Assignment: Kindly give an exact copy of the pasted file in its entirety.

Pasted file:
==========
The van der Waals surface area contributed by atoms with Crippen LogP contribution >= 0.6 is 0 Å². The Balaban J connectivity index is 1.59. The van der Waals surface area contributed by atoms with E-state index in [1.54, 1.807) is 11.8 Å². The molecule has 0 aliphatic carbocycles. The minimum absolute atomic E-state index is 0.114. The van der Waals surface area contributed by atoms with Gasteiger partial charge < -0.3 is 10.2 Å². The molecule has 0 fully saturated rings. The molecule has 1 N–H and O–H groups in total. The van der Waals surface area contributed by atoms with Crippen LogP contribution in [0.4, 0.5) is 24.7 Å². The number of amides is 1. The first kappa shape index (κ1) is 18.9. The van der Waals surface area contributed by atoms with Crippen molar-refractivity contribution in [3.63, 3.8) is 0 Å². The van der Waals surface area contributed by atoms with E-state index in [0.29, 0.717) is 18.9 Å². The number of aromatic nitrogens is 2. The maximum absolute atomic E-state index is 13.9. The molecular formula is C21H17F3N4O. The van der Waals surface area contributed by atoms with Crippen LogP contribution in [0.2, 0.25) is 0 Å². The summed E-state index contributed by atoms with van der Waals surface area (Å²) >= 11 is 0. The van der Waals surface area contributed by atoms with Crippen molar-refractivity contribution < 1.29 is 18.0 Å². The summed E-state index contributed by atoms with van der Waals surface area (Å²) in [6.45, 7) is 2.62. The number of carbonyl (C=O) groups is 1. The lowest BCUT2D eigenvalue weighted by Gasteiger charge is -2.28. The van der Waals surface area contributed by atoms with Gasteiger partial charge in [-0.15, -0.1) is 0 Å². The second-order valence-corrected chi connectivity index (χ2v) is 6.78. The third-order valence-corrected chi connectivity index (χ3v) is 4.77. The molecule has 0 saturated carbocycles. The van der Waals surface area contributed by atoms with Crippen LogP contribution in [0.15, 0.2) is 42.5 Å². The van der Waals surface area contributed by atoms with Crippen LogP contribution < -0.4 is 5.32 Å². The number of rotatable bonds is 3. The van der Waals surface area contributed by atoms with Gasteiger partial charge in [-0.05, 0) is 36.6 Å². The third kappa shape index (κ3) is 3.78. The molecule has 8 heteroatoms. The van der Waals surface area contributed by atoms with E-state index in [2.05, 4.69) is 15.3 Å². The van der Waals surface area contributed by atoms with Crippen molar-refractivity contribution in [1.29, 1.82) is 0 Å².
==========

The van der Waals surface area contributed by atoms with Crippen LogP contribution >= 0.6 is 0 Å². The Balaban J connectivity index is 1.59. The van der Waals surface area contributed by atoms with E-state index in [1.54, 1.807) is 11.8 Å². The molecule has 0 aliphatic carbocycles. The minimum absolute atomic E-state index is 0.114. The van der Waals surface area contributed by atoms with Gasteiger partial charge < -0.3 is 10.2 Å². The molecule has 0 fully saturated rings. The molecule has 1 N–H and O–H groups in total. The van der Waals surface area contributed by atoms with Crippen LogP contribution in [0.4, 0.5) is 24.7 Å². The number of amides is 1. The first kappa shape index (κ1) is 18.9. The van der Waals surface area contributed by atoms with Crippen molar-refractivity contribution in [3.63, 3.8) is 0 Å². The van der Waals surface area contributed by atoms with E-state index in [0.29, 0.717) is 18.9 Å². The number of aromatic nitrogens is 2. The maximum absolute atomic E-state index is 13.9. The molecular formula is C21H17F3N4O. The van der Waals surface area contributed by atoms with Crippen LogP contribution in [0.2, 0.25) is 0 Å². The summed E-state index contributed by atoms with van der Waals surface area (Å²) >= 11 is 0. The van der Waals surface area contributed by atoms with Crippen molar-refractivity contribution < 1.29 is 18.0 Å². The summed E-state index contributed by atoms with van der Waals surface area (Å²) in [6.45, 7) is 2.62. The number of carbonyl (C=O) groups is 1. The lowest BCUT2D eigenvalue weighted by Gasteiger charge is -2.28. The van der Waals surface area contributed by atoms with Gasteiger partial charge in [-0.15, -0.1) is 0 Å². The second-order valence-corrected chi connectivity index (χ2v) is 6.78. The third-order valence-corrected chi connectivity index (χ3v) is 4.77. The molecule has 0 saturated carbocycles. The van der Waals surface area contributed by atoms with Crippen LogP contribution in [0.15, 0.2) is 42.5 Å². The van der Waals surface area contributed by atoms with Crippen LogP contribution < -0.4 is 5.32 Å². The number of rotatable bonds is 3. The van der Waals surface area contributed by atoms with Gasteiger partial charge in [-0.05, 0) is 36.6 Å². The third kappa shape index (κ3) is 3.78. The molecule has 8 heteroatoms. The van der Waals surface area contributed by atoms with E-state index in [2.05, 4.69) is 15.3 Å². The van der Waals surface area contributed by atoms with Crippen molar-refractivity contribution in [1.29, 1.82) is 0 Å².